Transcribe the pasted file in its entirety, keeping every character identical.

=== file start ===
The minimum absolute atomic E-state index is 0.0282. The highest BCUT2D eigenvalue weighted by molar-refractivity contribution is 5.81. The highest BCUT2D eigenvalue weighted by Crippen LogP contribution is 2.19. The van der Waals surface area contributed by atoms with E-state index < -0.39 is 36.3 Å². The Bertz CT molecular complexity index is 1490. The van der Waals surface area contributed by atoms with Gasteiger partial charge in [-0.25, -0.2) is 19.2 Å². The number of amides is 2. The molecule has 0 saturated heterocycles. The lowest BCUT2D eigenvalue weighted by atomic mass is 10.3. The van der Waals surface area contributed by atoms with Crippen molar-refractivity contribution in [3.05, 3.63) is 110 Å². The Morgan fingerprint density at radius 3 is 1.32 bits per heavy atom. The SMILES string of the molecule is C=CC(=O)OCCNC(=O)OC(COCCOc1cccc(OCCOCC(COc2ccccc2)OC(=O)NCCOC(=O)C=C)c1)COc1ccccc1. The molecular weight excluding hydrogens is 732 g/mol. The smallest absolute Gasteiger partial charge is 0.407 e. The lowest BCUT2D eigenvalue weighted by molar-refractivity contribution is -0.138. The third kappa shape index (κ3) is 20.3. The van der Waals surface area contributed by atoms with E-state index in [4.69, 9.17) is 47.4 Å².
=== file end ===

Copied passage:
The minimum absolute atomic E-state index is 0.0282. The highest BCUT2D eigenvalue weighted by molar-refractivity contribution is 5.81. The highest BCUT2D eigenvalue weighted by Crippen LogP contribution is 2.19. The van der Waals surface area contributed by atoms with E-state index < -0.39 is 36.3 Å². The Bertz CT molecular complexity index is 1490. The van der Waals surface area contributed by atoms with Gasteiger partial charge in [-0.25, -0.2) is 19.2 Å². The number of amides is 2. The molecule has 0 saturated heterocycles. The lowest BCUT2D eigenvalue weighted by atomic mass is 10.3. The van der Waals surface area contributed by atoms with Crippen molar-refractivity contribution in [3.05, 3.63) is 110 Å². The Morgan fingerprint density at radius 3 is 1.32 bits per heavy atom. The SMILES string of the molecule is C=CC(=O)OCCNC(=O)OC(COCCOc1cccc(OCCOCC(COc2ccccc2)OC(=O)NCCOC(=O)C=C)c1)COc1ccccc1. The molecular weight excluding hydrogens is 732 g/mol. The smallest absolute Gasteiger partial charge is 0.407 e. The lowest BCUT2D eigenvalue weighted by molar-refractivity contribution is -0.138. The third kappa shape index (κ3) is 20.3. The van der Waals surface area contributed by atoms with E-state index in [4.69, 9.17) is 47.4 Å².